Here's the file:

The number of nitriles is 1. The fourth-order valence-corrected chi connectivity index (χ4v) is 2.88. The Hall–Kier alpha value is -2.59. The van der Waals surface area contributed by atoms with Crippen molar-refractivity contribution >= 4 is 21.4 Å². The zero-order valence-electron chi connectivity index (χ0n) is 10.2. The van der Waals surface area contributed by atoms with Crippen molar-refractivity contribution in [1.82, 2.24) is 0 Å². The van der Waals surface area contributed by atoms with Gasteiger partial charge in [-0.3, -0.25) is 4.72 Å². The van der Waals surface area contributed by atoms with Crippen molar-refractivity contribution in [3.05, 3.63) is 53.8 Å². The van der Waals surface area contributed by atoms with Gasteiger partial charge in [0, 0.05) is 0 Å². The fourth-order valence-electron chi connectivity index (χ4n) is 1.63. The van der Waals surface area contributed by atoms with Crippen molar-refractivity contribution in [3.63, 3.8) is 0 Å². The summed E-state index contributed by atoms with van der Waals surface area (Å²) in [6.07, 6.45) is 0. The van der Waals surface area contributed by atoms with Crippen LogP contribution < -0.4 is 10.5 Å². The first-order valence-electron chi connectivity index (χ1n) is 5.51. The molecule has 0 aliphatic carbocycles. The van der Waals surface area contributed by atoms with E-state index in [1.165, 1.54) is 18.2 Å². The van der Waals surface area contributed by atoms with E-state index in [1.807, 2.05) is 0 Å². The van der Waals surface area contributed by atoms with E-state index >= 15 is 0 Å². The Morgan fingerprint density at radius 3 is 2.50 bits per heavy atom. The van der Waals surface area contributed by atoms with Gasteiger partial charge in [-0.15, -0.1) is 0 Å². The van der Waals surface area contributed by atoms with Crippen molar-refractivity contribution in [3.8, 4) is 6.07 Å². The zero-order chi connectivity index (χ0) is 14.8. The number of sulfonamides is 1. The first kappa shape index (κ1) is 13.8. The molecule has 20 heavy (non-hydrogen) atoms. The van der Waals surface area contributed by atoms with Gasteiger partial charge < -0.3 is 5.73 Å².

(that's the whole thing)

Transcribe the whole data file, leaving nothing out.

The number of nitriles is 1. The fourth-order valence-corrected chi connectivity index (χ4v) is 2.88. The Hall–Kier alpha value is -2.59. The van der Waals surface area contributed by atoms with Crippen molar-refractivity contribution >= 4 is 21.4 Å². The zero-order valence-electron chi connectivity index (χ0n) is 10.2. The van der Waals surface area contributed by atoms with Crippen molar-refractivity contribution in [1.82, 2.24) is 0 Å². The van der Waals surface area contributed by atoms with Gasteiger partial charge in [-0.3, -0.25) is 4.72 Å². The van der Waals surface area contributed by atoms with Crippen molar-refractivity contribution in [3.05, 3.63) is 53.8 Å². The van der Waals surface area contributed by atoms with Gasteiger partial charge in [0, 0.05) is 0 Å². The fourth-order valence-electron chi connectivity index (χ4n) is 1.63. The van der Waals surface area contributed by atoms with Crippen molar-refractivity contribution in [3.63, 3.8) is 0 Å². The summed E-state index contributed by atoms with van der Waals surface area (Å²) in [6.07, 6.45) is 0. The van der Waals surface area contributed by atoms with Crippen LogP contribution < -0.4 is 10.5 Å². The first-order valence-electron chi connectivity index (χ1n) is 5.51. The molecule has 0 aliphatic carbocycles. The van der Waals surface area contributed by atoms with E-state index in [1.165, 1.54) is 18.2 Å². The van der Waals surface area contributed by atoms with E-state index in [1.807, 2.05) is 0 Å². The van der Waals surface area contributed by atoms with E-state index >= 15 is 0 Å². The Morgan fingerprint density at radius 3 is 2.50 bits per heavy atom. The van der Waals surface area contributed by atoms with Gasteiger partial charge in [-0.15, -0.1) is 0 Å². The van der Waals surface area contributed by atoms with Crippen molar-refractivity contribution in [3.8, 4) is 6.07 Å². The zero-order chi connectivity index (χ0) is 14.8. The number of sulfonamides is 1. The first kappa shape index (κ1) is 13.8. The molecule has 20 heavy (non-hydrogen) atoms. The van der Waals surface area contributed by atoms with Gasteiger partial charge < -0.3 is 5.73 Å².